It is the same for us. God sends us many “prophets.” Perhaps they are priests or religious, parents, catechists, teachers, or role models; but they are all part of God’s plan to warn us to bear fruit and to help call forth and obtain some of those fruits. Each in his own way says, as St. Paul did in today’s second reading, Whatever is true, whatever is honorable, whatever is just, whatever is pure, whatever is lovely, whatever is gracious, if there is any excellence and if there is anything worthy of praise, think about these things. Keep on doing what you have learned and received and heard and seen in me (Phil 4:8-9).

Yes, God seeks fruits, and rightfully so. He sends His servants, the prophets, to help call them forth in us.

III. THE SINNING – The text says, But the tenants seized the servants and one they beat, another they killed, and a third they stoned. Again he sent other servants, more numerous than the first ones, but they treated them in the same way. Finally, he sent his son to them, thinking, ‘They will respect my son.’ But when the tenants saw the son, they said to one another, ‘This is the heir. Come, let us kill him and acquire his inheritance.’ They seized him, threw him out of the vineyard, and killed him.

Despite all that the owner has done by sending His servants, the tenants reject them all, and with increasing vehemence; their hearts grow harder. The landowner even goes so far to demonstrate his love and his will to save that he sends his own son, but they drag him outside the vineyard and kill him. Yes, Jesus died outside the city gates, murdered for seeking the fruit of faith from the tenants of the vineyard.

What of us? There are too many who reject God’s prophets. They do so with growing vehemence and abusive treatment. Many people today despise the Church, the Scriptures, parents, friends, and Christians in general who seek to clarify and apply God’s Word and to warn of the need to be ready. Repeated resistance can cause a hardening of the heart to set in. In the end, there are some—in fact many according to Jesus—who effectively kill the life of God within them and utterly reject the Kingdom of God and its values. They do not want to live lives that show forth forgiveness, mercy, love of enemies, chastity, justice, love of the poor, generosity, kindness, and witness to the Lord and the truth.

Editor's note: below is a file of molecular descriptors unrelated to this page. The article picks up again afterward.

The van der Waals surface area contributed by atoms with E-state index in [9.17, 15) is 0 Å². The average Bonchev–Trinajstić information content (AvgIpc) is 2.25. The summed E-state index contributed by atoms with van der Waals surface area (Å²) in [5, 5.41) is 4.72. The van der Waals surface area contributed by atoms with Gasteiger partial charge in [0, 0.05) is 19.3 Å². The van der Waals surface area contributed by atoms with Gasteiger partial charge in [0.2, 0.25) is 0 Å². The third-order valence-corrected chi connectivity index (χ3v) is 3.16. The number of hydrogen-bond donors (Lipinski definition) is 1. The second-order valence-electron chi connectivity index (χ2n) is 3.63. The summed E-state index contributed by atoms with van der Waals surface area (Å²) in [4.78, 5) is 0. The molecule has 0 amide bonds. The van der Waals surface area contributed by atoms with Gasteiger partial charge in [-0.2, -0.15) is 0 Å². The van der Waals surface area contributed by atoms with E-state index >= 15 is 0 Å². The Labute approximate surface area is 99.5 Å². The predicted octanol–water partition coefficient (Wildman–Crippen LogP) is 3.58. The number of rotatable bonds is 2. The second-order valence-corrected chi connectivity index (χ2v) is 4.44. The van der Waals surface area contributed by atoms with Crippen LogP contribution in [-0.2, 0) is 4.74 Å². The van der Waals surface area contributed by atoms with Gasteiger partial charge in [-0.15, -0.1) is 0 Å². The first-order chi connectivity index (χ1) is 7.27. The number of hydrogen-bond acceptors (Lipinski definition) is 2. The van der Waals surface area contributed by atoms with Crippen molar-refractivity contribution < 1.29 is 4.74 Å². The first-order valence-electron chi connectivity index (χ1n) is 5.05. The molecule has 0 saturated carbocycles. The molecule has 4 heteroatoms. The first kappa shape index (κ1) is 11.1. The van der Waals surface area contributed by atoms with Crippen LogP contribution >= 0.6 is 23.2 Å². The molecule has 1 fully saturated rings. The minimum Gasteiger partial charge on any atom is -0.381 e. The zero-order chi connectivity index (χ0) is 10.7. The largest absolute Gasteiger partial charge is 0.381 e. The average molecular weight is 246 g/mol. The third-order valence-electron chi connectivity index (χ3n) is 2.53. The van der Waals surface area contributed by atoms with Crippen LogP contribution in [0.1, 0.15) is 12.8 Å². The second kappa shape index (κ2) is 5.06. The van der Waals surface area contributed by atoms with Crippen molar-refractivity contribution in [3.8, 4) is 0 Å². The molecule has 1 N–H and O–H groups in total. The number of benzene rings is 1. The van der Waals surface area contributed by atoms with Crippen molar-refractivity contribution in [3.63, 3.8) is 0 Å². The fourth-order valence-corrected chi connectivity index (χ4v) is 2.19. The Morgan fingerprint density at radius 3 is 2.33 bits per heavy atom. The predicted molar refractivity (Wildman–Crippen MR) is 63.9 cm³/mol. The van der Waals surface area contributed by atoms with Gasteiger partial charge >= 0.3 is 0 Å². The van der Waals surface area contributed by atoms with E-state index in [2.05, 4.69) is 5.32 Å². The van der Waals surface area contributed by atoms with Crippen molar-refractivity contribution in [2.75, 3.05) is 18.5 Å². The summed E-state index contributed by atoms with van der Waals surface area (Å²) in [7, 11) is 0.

We ought to be very sober because there are many, many people today who are like this. Some have merely drifted away and are indifferent. (Some have been hurt or are struggling to believe, but at least they remain open.) Still others are passionate in their hatred for the Church, Scripture, and anything to do with God, explicitly rejecting many of the values of His kingdom. We must continue in our attempts to reach them.

IV. THE SENTENCE – The text says, What will the owner of the vineyard do to those tenants when he comes? They answered him, ‘He will put those wretched men to a wretched death and lease his vineyard to other tenants who will give him the produce at the proper times.’ Therefore, I say to you, the kingdom of God will be taken away from you and given to a people that will produce its fruit.

Here, then, is the sentence: If you don’t want the Kingdom, you don’t have to have it. On one level, it would seem everyone wants the Kingdom. In other words, everyone who has any faith in God at all wants to go to Heaven. But what is Heaven? It is the fullness of the Kingdom of God. It is not just a place of our making. It is that place where the will of God, the Kingdom’s values, are in full flower. Many, however, do not want to live chastely, do not want to forgive, do not want to be generous, do not want to love the poor, do not want God or anyone else at the center, do not want to worship God.

Self exclusion – Having rejected the Kingdom’s values, and having rejected the prophets who warned them, many simply exclude themselves from the Kingdom. God will not force the Kingdom on anyone. If, even after God’s grace and mercy and His pleading through the prophets, you don’t want it, you don’t have to have it. It will be taken from you and given to those who do.

The existence of Hell is rooted in God’s respect for our freedom, for we have been called to love. Love must be free, not compelled. Therefore, Hell has to be a reality. It is the “alternative arrangement” that others make for themselves in their rejection of the Kingdom of God. At our death, our decision is forever fixed.

Yes, Hell and the judgment that precedes it are clearly taught in today’s Gospel and in many other places (e.g., Matt 23:33; Lk 16:23; Mk 43:47; Matt 5:29; Matt 10:28; Matt 18:9; Matt 5:22; Matt 11:23; Matt 7:23; Matt 25:41; Mk 9:48; Luke 13:23; Rev 22:15). These teachings come from a Lord who loves us and wants to save us, but who is also well aware of our stubborn and stiff-necked ways.